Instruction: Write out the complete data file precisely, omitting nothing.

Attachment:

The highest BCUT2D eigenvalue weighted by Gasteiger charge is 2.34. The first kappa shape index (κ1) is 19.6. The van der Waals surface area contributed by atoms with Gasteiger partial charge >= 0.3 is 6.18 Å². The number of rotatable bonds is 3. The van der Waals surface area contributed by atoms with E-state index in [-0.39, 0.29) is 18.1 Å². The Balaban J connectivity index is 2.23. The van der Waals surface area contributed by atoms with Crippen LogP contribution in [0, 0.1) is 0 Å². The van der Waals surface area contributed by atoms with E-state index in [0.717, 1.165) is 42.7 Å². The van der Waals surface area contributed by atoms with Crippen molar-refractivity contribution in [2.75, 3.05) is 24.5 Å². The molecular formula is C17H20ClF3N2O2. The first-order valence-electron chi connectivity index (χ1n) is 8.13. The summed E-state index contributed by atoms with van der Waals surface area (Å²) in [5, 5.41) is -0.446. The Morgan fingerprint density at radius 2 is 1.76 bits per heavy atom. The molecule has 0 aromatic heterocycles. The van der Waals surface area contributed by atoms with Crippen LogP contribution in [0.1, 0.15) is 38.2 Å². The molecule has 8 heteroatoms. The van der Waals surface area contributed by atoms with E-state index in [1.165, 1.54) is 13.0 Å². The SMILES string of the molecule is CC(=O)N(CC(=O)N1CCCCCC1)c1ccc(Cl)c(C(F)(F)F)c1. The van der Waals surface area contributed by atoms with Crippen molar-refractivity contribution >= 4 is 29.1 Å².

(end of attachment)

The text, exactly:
The highest BCUT2D eigenvalue weighted by Gasteiger charge is 2.34. The first kappa shape index (κ1) is 19.6. The van der Waals surface area contributed by atoms with Gasteiger partial charge >= 0.3 is 6.18 Å². The number of rotatable bonds is 3. The van der Waals surface area contributed by atoms with E-state index in [-0.39, 0.29) is 18.1 Å². The Balaban J connectivity index is 2.23. The van der Waals surface area contributed by atoms with Crippen LogP contribution in [0, 0.1) is 0 Å². The van der Waals surface area contributed by atoms with E-state index in [0.717, 1.165) is 42.7 Å². The van der Waals surface area contributed by atoms with Crippen molar-refractivity contribution in [2.75, 3.05) is 24.5 Å². The molecular formula is C17H20ClF3N2O2. The first-order valence-electron chi connectivity index (χ1n) is 8.13. The summed E-state index contributed by atoms with van der Waals surface area (Å²) in [5, 5.41) is -0.446. The Morgan fingerprint density at radius 2 is 1.76 bits per heavy atom. The molecule has 0 aromatic heterocycles. The van der Waals surface area contributed by atoms with Crippen LogP contribution in [0.1, 0.15) is 38.2 Å². The molecule has 8 heteroatoms. The van der Waals surface area contributed by atoms with E-state index in [1.165, 1.54) is 13.0 Å². The SMILES string of the molecule is CC(=O)N(CC(=O)N1CCCCCC1)c1ccc(Cl)c(C(F)(F)F)c1. The van der Waals surface area contributed by atoms with Crippen molar-refractivity contribution >= 4 is 29.1 Å².